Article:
Leaders who fail to understand the difference between skills and qualities reveal how out of touch with current thinking they are. Skills were all that was required in the Mechanical Age, whereas, in the Digital Age, while skills are still important, they need to be complemented by the right qualities.
Certain new skills have also now become key business skills, such as active listening skills. Such skills were never really taken seriously by executives in the past but have now become a high priority.
7 Can you name the three things that will help you retain your people?
Diagnosis: If “Yes”, you’re well informed. Be aware, though, that most people can name three things that retain staff but it’s important to know that these “things” have changed over time. If “No”, you need to update your knowledge.
Comments: There are numerous practices that will enhance retention, however, in light of the changes caused by the pandemic, the following three have risen to the top of the list:
7.1 Purpose and meaning: With people having experienced the death/s of loved ones, friends and/or well-known people, they have started looking for a purpose and for meaning with regard to their own lives. Companies that embrace a purpose with which employees resonate will have a far greater chance of retaining their talent, despite the fact that their salary may not be ideal.
7.2 Relationships: With people having been deprived of regular human contact and interaction as a result of lockdowns, relationships have become much more important to them. Companies which build close, strong, warm and professional relationships with their employees will find that such relationships will act like a glue that keeps employees loyal to the company.
7.3 Safe environment: Employee safety has always been important but that mostly focused on physical safety. Now safety has expanded to include both emotional and mental safety. This now includes ensuring employees are not subjected to bullying and intimidation, and that there is an absence of fear in the workplace, giving employees the freedom to voice their opinions without making themselves vulnerable to undue criticism.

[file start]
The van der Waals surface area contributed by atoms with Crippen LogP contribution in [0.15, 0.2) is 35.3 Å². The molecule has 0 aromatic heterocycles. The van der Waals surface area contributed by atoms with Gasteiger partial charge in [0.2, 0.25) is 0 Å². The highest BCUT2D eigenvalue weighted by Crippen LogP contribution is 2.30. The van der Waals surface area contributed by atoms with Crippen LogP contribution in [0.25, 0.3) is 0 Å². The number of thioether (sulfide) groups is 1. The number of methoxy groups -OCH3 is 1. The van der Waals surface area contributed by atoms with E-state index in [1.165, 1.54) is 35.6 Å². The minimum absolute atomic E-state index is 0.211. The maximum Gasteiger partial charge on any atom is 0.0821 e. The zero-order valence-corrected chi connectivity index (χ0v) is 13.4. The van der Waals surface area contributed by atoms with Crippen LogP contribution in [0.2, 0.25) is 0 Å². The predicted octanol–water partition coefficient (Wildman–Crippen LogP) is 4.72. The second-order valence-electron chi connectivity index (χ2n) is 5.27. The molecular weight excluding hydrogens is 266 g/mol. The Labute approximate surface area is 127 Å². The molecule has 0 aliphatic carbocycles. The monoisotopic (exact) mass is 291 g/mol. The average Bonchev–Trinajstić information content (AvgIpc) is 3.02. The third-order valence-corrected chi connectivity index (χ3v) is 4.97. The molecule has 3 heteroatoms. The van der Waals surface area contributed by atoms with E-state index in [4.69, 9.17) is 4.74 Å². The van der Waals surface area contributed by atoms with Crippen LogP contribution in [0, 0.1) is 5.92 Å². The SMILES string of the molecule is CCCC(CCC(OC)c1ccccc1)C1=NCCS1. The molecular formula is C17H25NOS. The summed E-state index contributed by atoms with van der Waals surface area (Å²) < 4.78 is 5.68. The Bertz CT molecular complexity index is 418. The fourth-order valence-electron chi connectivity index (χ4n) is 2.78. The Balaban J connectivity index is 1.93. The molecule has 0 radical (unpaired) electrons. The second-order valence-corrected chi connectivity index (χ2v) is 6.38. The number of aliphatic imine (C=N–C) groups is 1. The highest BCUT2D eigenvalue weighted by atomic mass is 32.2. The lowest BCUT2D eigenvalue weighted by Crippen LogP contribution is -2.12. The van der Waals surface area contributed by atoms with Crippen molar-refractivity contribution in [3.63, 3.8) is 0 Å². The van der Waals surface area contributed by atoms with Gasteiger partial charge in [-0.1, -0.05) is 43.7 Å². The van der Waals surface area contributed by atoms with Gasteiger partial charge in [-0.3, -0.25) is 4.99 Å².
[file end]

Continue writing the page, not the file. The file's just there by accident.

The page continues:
8 Do you have a smart succession plan in place at your company?
Diagnosis: If “Yes”, your company is highly likely to be sustainable if not more profitable in the future. If “No”, your company is operating on a month-by-month basis and has no clear strategy for the future in place. All one can say to you is, “Good luck!”
Comments: If a company does not have a succession plan in place, it is engaging in high risk activity as it is not planning for its own future. Investing in your next generation of leaders sends a very clear message to all employees that the company is thinking about its – and their – future. This contributes to a more stable environment where it’s not just a case of, “Let’s live for today” but, “We’re planning for a stable future.”
Beware, though. Leaders who are egotistical do not care about what happens to the company after they leave. In fact, they would get a secret satisfaction out of seeing it falter or fail after their departure as it would suggest that it was they who kept the company going. If you have egotistical executives, you will have to manage around their blind spots to create and implement a sound succession plan.
The Good News
All of the above issues are fixable. I have been conducting virtual public and in-house programmes to address each of the above challenges with much success. It has been extremely encouraging to see toxic, uncaring leadership teams reinvent themselves for the benefit of their employees, their clients and their bottom line.
To attend my next virtual Masterclass on how to “Cultivate Empathy, Authenticity and Ethics in Your Company”, click here to find out more and book your seat.
For more information on my customised in-house Leadership and other Programmes contact me via email directly and we can take the conversation forward on a “no obligations” basis!
Alan Hosking is the Publisher of HR Future magazine, www.hrfuture.net and @HRFuturemag. He is a recognised authority on leadership skills for the future and teaches experienced business leaders as well as millennial managers how to lead with empathy, integrity, purpose and agility. In 2018, he was named by US-based web site Disruptordaily.com as one of the “Top 25 Future of Work Influencers to Follow on Twitter“. In 2020, he was named one of the “Top 200 Global Power Thought Leaders to watch in 2021” by peopleHum in India.